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Ignatian Retreat

(August 1975)

The Holy Spirit and Community Life

Conference by Fr. John A. Hardon, S.J.

We are hearing so many things about the Holy Spirit these days that it might be well to reflect on the sequence of events which took place on Pentecost Sunday. My plan is first to give the verses from the Acts of the Apostles in which Saint Luke describes what happened at Pentecost in the actual descent of the Holy Spirit and then what happened immediately after Peter's sermon, where he himself was inspired by the Spirit, and how that same Spirit affected and began to shape the first converts. Then we shall reflect separately on the prominent features of what the Holy Spirit does when he descends on the faithful.

The narrative of Pentecost begins with the second chapter of the Acts of the Apostles. "When Pentecost day came round, they had all met in one room, when suddenly they heard what sounded like a powerful wind from heaven, the noise of which filled the entire house in which they were sitting; and something appeared to them that seemed like tongues of fire; these separated and came to rest on the head of each of them. They were all filled with the Holy Spirit, and began to speak foreign languages as the Spirit gave them the gift of speech."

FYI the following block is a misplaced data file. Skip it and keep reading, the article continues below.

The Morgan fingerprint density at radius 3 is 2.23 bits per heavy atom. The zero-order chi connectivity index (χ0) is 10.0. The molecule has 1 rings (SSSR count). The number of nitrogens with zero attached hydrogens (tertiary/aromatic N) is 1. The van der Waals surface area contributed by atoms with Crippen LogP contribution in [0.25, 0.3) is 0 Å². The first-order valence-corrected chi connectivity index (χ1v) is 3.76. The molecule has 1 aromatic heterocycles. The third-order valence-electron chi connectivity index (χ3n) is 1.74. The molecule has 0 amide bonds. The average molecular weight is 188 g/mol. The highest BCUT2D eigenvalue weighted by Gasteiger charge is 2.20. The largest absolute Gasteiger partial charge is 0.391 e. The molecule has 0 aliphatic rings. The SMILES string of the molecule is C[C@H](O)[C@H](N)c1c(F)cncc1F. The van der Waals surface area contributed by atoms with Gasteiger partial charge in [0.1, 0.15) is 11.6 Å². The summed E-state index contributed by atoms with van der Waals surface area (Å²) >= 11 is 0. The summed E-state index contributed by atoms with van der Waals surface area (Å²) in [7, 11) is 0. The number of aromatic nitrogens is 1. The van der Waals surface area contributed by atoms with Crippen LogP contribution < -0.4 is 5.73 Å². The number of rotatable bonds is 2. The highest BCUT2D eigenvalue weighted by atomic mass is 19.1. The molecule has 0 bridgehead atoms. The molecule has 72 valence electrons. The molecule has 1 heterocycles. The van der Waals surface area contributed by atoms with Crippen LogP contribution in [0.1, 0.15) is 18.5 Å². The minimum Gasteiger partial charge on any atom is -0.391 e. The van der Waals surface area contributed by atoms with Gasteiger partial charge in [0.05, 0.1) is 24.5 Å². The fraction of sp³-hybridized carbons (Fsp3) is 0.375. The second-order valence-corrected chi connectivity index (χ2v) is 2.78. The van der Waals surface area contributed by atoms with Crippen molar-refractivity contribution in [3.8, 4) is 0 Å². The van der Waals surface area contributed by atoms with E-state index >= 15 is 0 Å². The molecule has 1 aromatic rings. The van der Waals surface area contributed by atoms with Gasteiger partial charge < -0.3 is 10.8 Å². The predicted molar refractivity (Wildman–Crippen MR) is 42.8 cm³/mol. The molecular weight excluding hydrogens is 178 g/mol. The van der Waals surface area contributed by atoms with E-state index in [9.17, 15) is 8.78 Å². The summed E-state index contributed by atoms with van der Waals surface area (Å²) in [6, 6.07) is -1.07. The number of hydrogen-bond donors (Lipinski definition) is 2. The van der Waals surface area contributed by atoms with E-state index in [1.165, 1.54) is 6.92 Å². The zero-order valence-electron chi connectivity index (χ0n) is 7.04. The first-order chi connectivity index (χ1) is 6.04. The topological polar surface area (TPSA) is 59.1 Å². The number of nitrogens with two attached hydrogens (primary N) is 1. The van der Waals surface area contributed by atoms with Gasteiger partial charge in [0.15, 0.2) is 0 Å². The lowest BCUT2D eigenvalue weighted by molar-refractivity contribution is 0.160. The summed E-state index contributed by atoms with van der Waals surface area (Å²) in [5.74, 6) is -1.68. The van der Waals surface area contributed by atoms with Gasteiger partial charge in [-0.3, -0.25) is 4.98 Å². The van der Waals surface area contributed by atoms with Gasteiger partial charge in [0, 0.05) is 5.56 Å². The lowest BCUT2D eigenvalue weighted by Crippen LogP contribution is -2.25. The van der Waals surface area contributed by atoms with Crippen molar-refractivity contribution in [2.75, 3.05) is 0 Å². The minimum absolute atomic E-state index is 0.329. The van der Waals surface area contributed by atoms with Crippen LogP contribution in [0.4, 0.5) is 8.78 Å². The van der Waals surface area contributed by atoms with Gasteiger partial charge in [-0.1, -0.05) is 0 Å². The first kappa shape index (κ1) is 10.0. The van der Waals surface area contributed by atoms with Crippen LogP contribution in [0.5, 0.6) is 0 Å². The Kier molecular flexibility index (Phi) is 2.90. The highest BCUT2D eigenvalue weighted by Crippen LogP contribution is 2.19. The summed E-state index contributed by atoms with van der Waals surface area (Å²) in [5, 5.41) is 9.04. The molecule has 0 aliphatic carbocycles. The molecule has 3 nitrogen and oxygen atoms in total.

Immediately after the descent of the Spirit, Peter preached what is the model homily: it is short, has a beginning, a middle, and especially a pointed end. Above all, it animates people to do something; good homilies should not end in the mind. Peter, having given his sermon, produced this result; so we are told by Luke:

"Hearing this, they were cut to the heart and said to Peter and the apostles, 'What must we do, brothers?' 'You must repent,' Peter answered 'and every one of you must be baptized in the name of Jesus Christ for the forgiveness of your sins, and you will receive the gift of the Holy Spirit. The promise that was made is for you and your children, and for all those who are far away, for all those whom the Lord our God will call to himself'. He spoke to them for a long time using many arguments, and he urged them, 'Save yourselves from this perverse generation'. They were convinced by his arguments, and they accepted what he said and were baptized. That very day about three thousand were added to their number. These remained faithful to the teaching of the apostles, to the brotherhood, to the breaking of bread and to the prayers.